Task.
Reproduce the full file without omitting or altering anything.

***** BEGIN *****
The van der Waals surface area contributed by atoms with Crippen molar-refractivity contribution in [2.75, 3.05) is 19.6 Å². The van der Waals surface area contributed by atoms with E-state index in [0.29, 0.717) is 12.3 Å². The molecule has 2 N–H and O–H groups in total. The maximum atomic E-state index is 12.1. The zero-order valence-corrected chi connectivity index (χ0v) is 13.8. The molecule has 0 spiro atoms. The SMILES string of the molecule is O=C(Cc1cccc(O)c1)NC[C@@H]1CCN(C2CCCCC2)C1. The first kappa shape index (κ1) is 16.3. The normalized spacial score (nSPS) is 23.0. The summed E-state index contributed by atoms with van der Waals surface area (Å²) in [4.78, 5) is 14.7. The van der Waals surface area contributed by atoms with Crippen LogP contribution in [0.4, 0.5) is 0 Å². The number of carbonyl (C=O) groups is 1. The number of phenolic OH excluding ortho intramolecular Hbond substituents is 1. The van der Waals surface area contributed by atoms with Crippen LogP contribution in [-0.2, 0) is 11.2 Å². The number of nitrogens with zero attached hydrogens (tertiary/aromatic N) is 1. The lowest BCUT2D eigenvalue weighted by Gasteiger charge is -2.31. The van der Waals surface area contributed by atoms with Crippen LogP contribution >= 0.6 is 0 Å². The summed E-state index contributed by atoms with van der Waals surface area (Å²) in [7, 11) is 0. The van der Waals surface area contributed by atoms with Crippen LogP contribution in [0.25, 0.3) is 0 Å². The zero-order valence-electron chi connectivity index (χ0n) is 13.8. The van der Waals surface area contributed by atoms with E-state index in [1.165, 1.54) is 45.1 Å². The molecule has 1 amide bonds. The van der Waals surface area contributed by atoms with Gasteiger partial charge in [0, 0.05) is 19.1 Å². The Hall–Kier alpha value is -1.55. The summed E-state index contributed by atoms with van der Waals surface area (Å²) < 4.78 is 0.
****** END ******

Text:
The van der Waals surface area contributed by atoms with Crippen molar-refractivity contribution in [2.75, 3.05) is 19.6 Å². The van der Waals surface area contributed by atoms with E-state index in [0.29, 0.717) is 12.3 Å². The molecule has 2 N–H and O–H groups in total. The maximum atomic E-state index is 12.1. The zero-order valence-corrected chi connectivity index (χ0v) is 13.8. The molecule has 0 spiro atoms. The SMILES string of the molecule is O=C(Cc1cccc(O)c1)NC[C@@H]1CCN(C2CCCCC2)C1. The first kappa shape index (κ1) is 16.3. The normalized spacial score (nSPS) is 23.0. The summed E-state index contributed by atoms with van der Waals surface area (Å²) in [4.78, 5) is 14.7. The van der Waals surface area contributed by atoms with Crippen LogP contribution in [0.4, 0.5) is 0 Å². The number of carbonyl (C=O) groups is 1. The number of phenolic OH excluding ortho intramolecular Hbond substituents is 1. The van der Waals surface area contributed by atoms with Crippen LogP contribution in [-0.2, 0) is 11.2 Å². The number of nitrogens with zero attached hydrogens (tertiary/aromatic N) is 1. The lowest BCUT2D eigenvalue weighted by Gasteiger charge is -2.31. The van der Waals surface area contributed by atoms with Crippen LogP contribution >= 0.6 is 0 Å². The summed E-state index contributed by atoms with van der Waals surface area (Å²) in [7, 11) is 0. The van der Waals surface area contributed by atoms with Crippen LogP contribution in [0.25, 0.3) is 0 Å². The zero-order valence-electron chi connectivity index (χ0n) is 13.8. The van der Waals surface area contributed by atoms with E-state index in [1.165, 1.54) is 45.1 Å². The molecule has 1 amide bonds. The van der Waals surface area contributed by atoms with Gasteiger partial charge in [0, 0.05) is 19.1 Å². The Hall–Kier alpha value is -1.55. The summed E-state index contributed by atoms with van der Waals surface area (Å²) < 4.78 is 0.